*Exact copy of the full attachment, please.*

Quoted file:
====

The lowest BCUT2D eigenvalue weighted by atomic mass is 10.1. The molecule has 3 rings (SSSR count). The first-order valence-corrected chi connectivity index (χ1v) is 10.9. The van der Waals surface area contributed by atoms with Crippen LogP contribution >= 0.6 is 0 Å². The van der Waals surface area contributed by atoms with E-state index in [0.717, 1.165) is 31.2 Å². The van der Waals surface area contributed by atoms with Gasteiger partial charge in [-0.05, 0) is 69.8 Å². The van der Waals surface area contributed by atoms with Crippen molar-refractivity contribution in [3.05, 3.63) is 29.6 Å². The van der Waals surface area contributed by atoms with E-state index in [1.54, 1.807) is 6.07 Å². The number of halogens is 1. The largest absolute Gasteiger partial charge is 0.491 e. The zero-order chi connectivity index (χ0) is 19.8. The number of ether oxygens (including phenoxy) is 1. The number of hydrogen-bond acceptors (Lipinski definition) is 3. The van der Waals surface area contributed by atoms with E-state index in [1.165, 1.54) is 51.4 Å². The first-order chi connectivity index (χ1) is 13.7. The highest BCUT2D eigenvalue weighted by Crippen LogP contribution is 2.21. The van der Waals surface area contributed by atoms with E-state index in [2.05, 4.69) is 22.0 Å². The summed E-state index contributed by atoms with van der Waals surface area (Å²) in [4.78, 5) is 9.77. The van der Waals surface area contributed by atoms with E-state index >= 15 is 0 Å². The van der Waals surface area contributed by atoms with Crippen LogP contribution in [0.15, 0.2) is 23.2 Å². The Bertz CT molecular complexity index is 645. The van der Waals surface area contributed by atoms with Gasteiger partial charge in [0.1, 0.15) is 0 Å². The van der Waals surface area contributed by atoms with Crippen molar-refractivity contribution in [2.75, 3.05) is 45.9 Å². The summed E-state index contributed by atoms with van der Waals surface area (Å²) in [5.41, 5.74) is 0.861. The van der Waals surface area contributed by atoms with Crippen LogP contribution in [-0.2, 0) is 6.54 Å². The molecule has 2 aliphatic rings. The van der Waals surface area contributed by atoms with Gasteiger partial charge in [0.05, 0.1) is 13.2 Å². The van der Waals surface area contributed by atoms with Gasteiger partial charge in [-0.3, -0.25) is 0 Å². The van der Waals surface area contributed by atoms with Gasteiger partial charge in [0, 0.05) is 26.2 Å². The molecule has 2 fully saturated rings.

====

The lowest BCUT2D eigenvalue weighted by atomic mass is 10.1. The molecule has 3 rings (SSSR count). The first-order valence-corrected chi connectivity index (χ1v) is 10.9. The van der Waals surface area contributed by atoms with Crippen LogP contribution >= 0.6 is 0 Å². The van der Waals surface area contributed by atoms with E-state index in [0.717, 1.165) is 31.2 Å². The van der Waals surface area contributed by atoms with Gasteiger partial charge in [-0.05, 0) is 69.8 Å². The van der Waals surface area contributed by atoms with Crippen molar-refractivity contribution in [3.05, 3.63) is 29.6 Å². The van der Waals surface area contributed by atoms with E-state index in [1.54, 1.807) is 6.07 Å². The number of halogens is 1. The largest absolute Gasteiger partial charge is 0.491 e. The zero-order chi connectivity index (χ0) is 19.8. The number of ether oxygens (including phenoxy) is 1. The number of hydrogen-bond acceptors (Lipinski definition) is 3. The van der Waals surface area contributed by atoms with E-state index in [1.165, 1.54) is 51.4 Å². The first-order chi connectivity index (χ1) is 13.7. The highest BCUT2D eigenvalue weighted by Crippen LogP contribution is 2.21. The van der Waals surface area contributed by atoms with E-state index in [2.05, 4.69) is 22.0 Å². The summed E-state index contributed by atoms with van der Waals surface area (Å²) in [4.78, 5) is 9.77. The van der Waals surface area contributed by atoms with E-state index >= 15 is 0 Å². The van der Waals surface area contributed by atoms with Crippen LogP contribution in [0.15, 0.2) is 23.2 Å². The Bertz CT molecular complexity index is 645. The van der Waals surface area contributed by atoms with Gasteiger partial charge in [0.1, 0.15) is 0 Å². The van der Waals surface area contributed by atoms with Crippen molar-refractivity contribution in [2.75, 3.05) is 45.9 Å². The summed E-state index contributed by atoms with van der Waals surface area (Å²) in [5.41, 5.74) is 0.861. The van der Waals surface area contributed by atoms with Crippen LogP contribution in [-0.2, 0) is 6.54 Å². The molecule has 2 aliphatic rings. The van der Waals surface area contributed by atoms with Gasteiger partial charge in [0.05, 0.1) is 13.2 Å². The van der Waals surface area contributed by atoms with Gasteiger partial charge in [-0.3, -0.25) is 0 Å². The van der Waals surface area contributed by atoms with Gasteiger partial charge in [0, 0.05) is 26.2 Å². The molecule has 2 fully saturated rings.